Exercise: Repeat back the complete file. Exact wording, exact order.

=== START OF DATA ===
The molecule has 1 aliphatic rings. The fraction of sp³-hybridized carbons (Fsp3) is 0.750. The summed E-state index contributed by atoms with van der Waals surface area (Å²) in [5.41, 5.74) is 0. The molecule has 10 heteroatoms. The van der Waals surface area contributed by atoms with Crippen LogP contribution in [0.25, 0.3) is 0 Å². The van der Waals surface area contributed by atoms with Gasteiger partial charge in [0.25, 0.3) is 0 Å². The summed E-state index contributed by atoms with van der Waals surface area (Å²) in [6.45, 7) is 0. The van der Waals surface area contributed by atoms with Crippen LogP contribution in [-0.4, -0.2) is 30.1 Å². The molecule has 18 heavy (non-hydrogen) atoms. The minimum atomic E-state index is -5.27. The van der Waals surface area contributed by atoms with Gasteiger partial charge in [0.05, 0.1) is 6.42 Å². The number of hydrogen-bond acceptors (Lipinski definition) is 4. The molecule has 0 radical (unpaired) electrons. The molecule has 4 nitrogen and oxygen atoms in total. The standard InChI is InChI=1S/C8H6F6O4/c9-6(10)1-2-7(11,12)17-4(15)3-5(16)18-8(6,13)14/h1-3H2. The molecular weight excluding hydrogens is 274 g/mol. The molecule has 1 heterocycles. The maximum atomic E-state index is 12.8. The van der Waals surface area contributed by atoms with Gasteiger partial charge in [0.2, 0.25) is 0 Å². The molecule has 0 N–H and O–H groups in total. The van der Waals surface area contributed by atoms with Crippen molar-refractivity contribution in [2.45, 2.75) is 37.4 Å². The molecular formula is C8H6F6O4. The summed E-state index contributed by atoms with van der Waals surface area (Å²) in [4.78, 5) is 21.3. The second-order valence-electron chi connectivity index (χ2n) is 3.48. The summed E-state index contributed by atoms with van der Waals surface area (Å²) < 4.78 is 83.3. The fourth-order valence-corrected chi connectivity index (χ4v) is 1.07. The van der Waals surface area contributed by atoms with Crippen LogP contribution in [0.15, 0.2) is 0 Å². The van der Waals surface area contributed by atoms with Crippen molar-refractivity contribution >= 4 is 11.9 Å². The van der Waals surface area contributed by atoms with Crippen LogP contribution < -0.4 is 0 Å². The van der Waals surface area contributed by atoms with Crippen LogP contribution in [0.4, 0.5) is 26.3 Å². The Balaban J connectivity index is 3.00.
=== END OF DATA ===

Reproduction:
The molecule has 1 aliphatic rings. The fraction of sp³-hybridized carbons (Fsp3) is 0.750. The summed E-state index contributed by atoms with van der Waals surface area (Å²) in [5.41, 5.74) is 0. The molecule has 10 heteroatoms. The van der Waals surface area contributed by atoms with Crippen LogP contribution in [0.25, 0.3) is 0 Å². The van der Waals surface area contributed by atoms with Gasteiger partial charge in [0.25, 0.3) is 0 Å². The summed E-state index contributed by atoms with van der Waals surface area (Å²) in [6.45, 7) is 0. The van der Waals surface area contributed by atoms with Crippen LogP contribution in [-0.4, -0.2) is 30.1 Å². The molecule has 18 heavy (non-hydrogen) atoms. The minimum atomic E-state index is -5.27. The van der Waals surface area contributed by atoms with Gasteiger partial charge in [0.05, 0.1) is 6.42 Å². The number of hydrogen-bond acceptors (Lipinski definition) is 4. The molecule has 0 radical (unpaired) electrons. The molecule has 4 nitrogen and oxygen atoms in total. The standard InChI is InChI=1S/C8H6F6O4/c9-6(10)1-2-7(11,12)17-4(15)3-5(16)18-8(6,13)14/h1-3H2. The molecular weight excluding hydrogens is 274 g/mol. The molecule has 1 heterocycles. The maximum atomic E-state index is 12.8. The van der Waals surface area contributed by atoms with Gasteiger partial charge in [0.2, 0.25) is 0 Å². The molecule has 0 N–H and O–H groups in total. The van der Waals surface area contributed by atoms with Crippen molar-refractivity contribution in [2.45, 2.75) is 37.4 Å². The molecular formula is C8H6F6O4. The summed E-state index contributed by atoms with van der Waals surface area (Å²) in [4.78, 5) is 21.3. The second-order valence-electron chi connectivity index (χ2n) is 3.48. The summed E-state index contributed by atoms with van der Waals surface area (Å²) < 4.78 is 83.3. The fourth-order valence-corrected chi connectivity index (χ4v) is 1.07. The van der Waals surface area contributed by atoms with Crippen LogP contribution in [0.15, 0.2) is 0 Å². The van der Waals surface area contributed by atoms with Crippen molar-refractivity contribution >= 4 is 11.9 Å². The van der Waals surface area contributed by atoms with Crippen LogP contribution < -0.4 is 0 Å². The van der Waals surface area contributed by atoms with Crippen LogP contribution in [0.4, 0.5) is 26.3 Å². The Balaban J connectivity index is 3.00.